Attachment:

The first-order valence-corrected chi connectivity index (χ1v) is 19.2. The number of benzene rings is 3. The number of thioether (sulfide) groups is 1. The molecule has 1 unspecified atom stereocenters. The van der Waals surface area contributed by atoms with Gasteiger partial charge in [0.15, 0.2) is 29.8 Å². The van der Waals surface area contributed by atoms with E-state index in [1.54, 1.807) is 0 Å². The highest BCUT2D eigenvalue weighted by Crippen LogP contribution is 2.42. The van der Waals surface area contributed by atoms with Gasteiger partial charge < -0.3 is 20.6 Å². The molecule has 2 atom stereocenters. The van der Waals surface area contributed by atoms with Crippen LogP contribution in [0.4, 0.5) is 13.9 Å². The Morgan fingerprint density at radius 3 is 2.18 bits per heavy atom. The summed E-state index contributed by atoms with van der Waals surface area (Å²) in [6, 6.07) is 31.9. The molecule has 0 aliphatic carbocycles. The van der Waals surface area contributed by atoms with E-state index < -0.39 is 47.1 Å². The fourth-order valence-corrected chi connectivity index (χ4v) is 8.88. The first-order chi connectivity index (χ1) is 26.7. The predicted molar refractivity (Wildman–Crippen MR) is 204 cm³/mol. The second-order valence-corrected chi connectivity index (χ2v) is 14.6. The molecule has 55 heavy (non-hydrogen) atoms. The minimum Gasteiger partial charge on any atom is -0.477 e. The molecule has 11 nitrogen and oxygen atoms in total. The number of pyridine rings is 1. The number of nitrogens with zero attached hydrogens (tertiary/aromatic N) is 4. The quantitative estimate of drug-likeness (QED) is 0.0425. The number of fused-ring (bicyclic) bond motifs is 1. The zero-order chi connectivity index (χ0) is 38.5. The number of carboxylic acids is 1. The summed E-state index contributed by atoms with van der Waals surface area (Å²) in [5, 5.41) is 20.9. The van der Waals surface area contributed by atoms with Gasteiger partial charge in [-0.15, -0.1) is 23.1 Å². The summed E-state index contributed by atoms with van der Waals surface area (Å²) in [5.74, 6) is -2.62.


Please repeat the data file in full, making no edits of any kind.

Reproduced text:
The first-order valence-corrected chi connectivity index (χ1v) is 19.2. The number of benzene rings is 3. The number of thioether (sulfide) groups is 1. The molecule has 1 unspecified atom stereocenters. The van der Waals surface area contributed by atoms with Gasteiger partial charge in [0.15, 0.2) is 29.8 Å². The van der Waals surface area contributed by atoms with E-state index in [1.54, 1.807) is 0 Å². The highest BCUT2D eigenvalue weighted by Crippen LogP contribution is 2.42. The van der Waals surface area contributed by atoms with Gasteiger partial charge < -0.3 is 20.6 Å². The molecule has 2 atom stereocenters. The van der Waals surface area contributed by atoms with Crippen LogP contribution in [0.4, 0.5) is 13.9 Å². The Morgan fingerprint density at radius 3 is 2.18 bits per heavy atom. The summed E-state index contributed by atoms with van der Waals surface area (Å²) in [6, 6.07) is 31.9. The molecule has 0 aliphatic carbocycles. The van der Waals surface area contributed by atoms with E-state index < -0.39 is 47.1 Å². The fourth-order valence-corrected chi connectivity index (χ4v) is 8.88. The first-order chi connectivity index (χ1) is 26.7. The predicted molar refractivity (Wildman–Crippen MR) is 204 cm³/mol. The second-order valence-corrected chi connectivity index (χ2v) is 14.6. The molecule has 55 heavy (non-hydrogen) atoms. The minimum Gasteiger partial charge on any atom is -0.477 e. The molecule has 11 nitrogen and oxygen atoms in total. The number of pyridine rings is 1. The number of nitrogens with zero attached hydrogens (tertiary/aromatic N) is 4. The quantitative estimate of drug-likeness (QED) is 0.0425. The number of fused-ring (bicyclic) bond motifs is 1. The zero-order chi connectivity index (χ0) is 38.5. The number of carboxylic acids is 1. The summed E-state index contributed by atoms with van der Waals surface area (Å²) in [5, 5.41) is 20.9. The van der Waals surface area contributed by atoms with Gasteiger partial charge in [-0.15, -0.1) is 23.1 Å². The summed E-state index contributed by atoms with van der Waals surface area (Å²) in [5.74, 6) is -2.62.